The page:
Persistence Through the Pandemic

by Shane Burroughs on December 30, 2020

Persistence Through the Pandemic

by Shane Burroughs on December 30, 2020

The COVID-19 pandemic has had an immeasurable impact on the lives of all college students, along with the rest of society. With the impact that the pandemic has had on the world, medical professionals have garnered more respect than ever, and rightfully so. Occupations within the medical field are already stressful on their own, but imagine taking on the obligations of one of these professions during a global pandemic, all while partaking in a rigorous Physician Assistant pre-professional degree. One can only imagine how intensive this is to balance, but to truly understand the task, I was able to interview someone taking on the challenge firsthand.

I interviewed Jassika Riad, a junior psychology major on a Pre-PA track, who also works at a variety of Patient First locations in the area. In addition to this loaded personal schedule, Riad is the Class of 2022 secretary, a member of the Arcadia Psychology Club, a Good Knights Peer Educator, and a representative in the collegiate SECTF social engineering competition. 

She regularly works two to three days a week, but sometimes works a few more than that. Along with these shifts, she takes on the challenge of an overloaded course load, with 24 credits. She admitted that this is by far the most difficult time she has had while balancing work and academics, but said that time management is pivotal to successfully balancing the two. 

Along with time management, Riad makes sure to create time for leisure and relaxation, stating “you can achieve much more when you take care of yourself.” One could only hope that over time the balancing act becomes easier as one gets accustomed to it, but Riad rejected this optimistic ideology, noting that although the task gets slightly easier, the variability of everyday life keeps her on her toes at all times, preventing her from ever getting too comfortable.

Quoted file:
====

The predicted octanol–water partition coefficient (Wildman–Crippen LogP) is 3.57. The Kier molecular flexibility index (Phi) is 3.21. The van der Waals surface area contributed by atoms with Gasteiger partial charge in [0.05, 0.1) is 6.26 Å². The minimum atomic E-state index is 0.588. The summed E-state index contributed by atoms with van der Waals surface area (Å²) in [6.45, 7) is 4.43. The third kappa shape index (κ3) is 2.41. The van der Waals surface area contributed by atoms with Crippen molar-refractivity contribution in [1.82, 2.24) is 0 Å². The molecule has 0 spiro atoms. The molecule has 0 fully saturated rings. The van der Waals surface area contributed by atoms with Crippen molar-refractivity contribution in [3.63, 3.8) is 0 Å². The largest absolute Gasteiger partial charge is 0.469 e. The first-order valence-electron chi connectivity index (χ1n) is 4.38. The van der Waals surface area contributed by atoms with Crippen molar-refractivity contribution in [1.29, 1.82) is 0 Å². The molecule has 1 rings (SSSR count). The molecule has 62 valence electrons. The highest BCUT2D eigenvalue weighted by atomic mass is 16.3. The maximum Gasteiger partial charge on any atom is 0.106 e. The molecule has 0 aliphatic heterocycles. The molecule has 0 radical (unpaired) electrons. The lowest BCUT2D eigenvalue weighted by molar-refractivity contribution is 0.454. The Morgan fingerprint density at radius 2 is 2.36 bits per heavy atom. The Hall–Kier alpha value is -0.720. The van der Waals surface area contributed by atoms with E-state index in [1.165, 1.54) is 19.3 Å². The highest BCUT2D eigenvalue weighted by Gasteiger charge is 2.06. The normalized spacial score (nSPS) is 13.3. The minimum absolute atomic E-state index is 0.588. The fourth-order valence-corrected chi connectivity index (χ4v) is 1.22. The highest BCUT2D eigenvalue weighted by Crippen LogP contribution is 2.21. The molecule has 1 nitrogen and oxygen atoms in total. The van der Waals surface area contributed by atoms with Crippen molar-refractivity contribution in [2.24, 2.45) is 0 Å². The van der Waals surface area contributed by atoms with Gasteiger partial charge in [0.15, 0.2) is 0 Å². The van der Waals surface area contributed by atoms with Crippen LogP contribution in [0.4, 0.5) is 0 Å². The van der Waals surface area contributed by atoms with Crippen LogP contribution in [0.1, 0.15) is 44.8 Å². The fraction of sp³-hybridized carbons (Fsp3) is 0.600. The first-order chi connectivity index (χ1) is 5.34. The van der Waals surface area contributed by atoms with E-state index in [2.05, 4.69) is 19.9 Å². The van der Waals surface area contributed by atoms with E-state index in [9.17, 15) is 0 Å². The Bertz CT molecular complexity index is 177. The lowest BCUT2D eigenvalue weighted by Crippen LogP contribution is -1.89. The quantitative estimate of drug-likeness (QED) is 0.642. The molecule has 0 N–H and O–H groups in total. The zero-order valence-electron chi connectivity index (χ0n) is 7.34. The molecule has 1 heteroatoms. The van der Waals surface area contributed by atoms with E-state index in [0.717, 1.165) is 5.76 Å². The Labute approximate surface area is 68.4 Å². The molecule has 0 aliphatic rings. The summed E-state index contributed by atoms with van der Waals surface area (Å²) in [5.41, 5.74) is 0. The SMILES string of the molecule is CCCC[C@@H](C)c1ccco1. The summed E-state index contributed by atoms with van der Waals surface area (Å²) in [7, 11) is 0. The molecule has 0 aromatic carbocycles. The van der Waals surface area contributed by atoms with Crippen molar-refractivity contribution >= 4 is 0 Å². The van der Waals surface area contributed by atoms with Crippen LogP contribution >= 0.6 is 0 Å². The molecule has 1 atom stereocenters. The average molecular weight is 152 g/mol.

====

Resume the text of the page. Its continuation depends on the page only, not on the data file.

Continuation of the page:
On the bright side of the laborious task of balancing these two rigorous obligations, Riad stated that she is “beyond blessed to have been able to land a job relative to the career [she wants] to pursue.” The workplace has increased her knowledge of medicine and professional demands in the medical field. The hands-on work with patients has also been beneficial to her as a student, as the expansion of  her medical knowledge has helped her better understand and apply the lessons learned in various psychology, neuroscience, and biology courses at Arcadia. 

It became increasingly evident to me that, although this pandemic has altered reality, one can still be successful in this time of adaptation and persistence.